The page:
Decades of outsourcing manufacturing have left US industry without the means to invent the next generation of high-tech products. How did it get this way? This excerpt from the book The Innovatorâ€™s Prescription by Clayton Christensen, Jerome Grossman and Jason Hwang, with comment from Forbes, may help answer that:
ASUSTeK started out making the simple circuit boards within a Dell computer. Then ASUSTeK came to Dell with an interesting value proposition: â€˜Weâ€™ve been doing a good job making these little boards. Why donâ€™t you let us make the motherboard for you? Circuit manufacturing isnâ€™t your core competence anyway and we could do it for 20% less.â€™
Dell accepted the proposal because from a perspective of making money, it made sense: Dellâ€™s revenues were unaffected and its profits improved significantly. On successive occasions, ASUSTeK came back and took over the motherboard, the assembly of the computer, the management of the supply chain and the design of the computer. In each case Dell accepted the proposal because from a perspective of making money, it made sense: Dellâ€™s revenues were unaffected and its profits improved significantly. However the next time, ASUSTeK came back, it wasnâ€™t to talk to Dell. It was to talk to Best Buy and other retailers to tell them that they could offer them their own brand or any brand PC for 20% lower cost. As The Innovatorâ€™s Prescription concludes:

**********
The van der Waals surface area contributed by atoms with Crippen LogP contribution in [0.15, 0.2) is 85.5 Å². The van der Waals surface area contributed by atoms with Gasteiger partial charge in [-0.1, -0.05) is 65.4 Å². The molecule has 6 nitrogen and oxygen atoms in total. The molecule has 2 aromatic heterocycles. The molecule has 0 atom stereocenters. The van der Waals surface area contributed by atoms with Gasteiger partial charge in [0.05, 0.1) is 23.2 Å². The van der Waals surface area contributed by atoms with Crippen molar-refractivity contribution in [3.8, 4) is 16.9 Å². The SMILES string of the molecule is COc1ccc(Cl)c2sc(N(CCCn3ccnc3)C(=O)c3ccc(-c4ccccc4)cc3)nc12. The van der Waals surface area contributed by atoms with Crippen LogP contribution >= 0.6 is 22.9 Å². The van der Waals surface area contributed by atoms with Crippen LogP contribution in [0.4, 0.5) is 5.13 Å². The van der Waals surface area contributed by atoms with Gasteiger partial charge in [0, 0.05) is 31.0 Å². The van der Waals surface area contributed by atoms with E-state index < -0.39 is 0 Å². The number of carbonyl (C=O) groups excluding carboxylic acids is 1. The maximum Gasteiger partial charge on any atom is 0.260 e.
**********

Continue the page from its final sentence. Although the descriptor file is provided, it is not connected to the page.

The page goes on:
Bingo. One company gone, another has taken its place. Thereâ€™s no stupidity in the story. The managers in both companies did exactly what business school professors and the best management consultants would tell them to doâ€”improve profitability by focus on on those activities that are profitable and by getting out of activities that are less profitable.
via the article Why Amazon Can’t Make a Kindle in the USA in which this quote appears.
Photo by AMagill.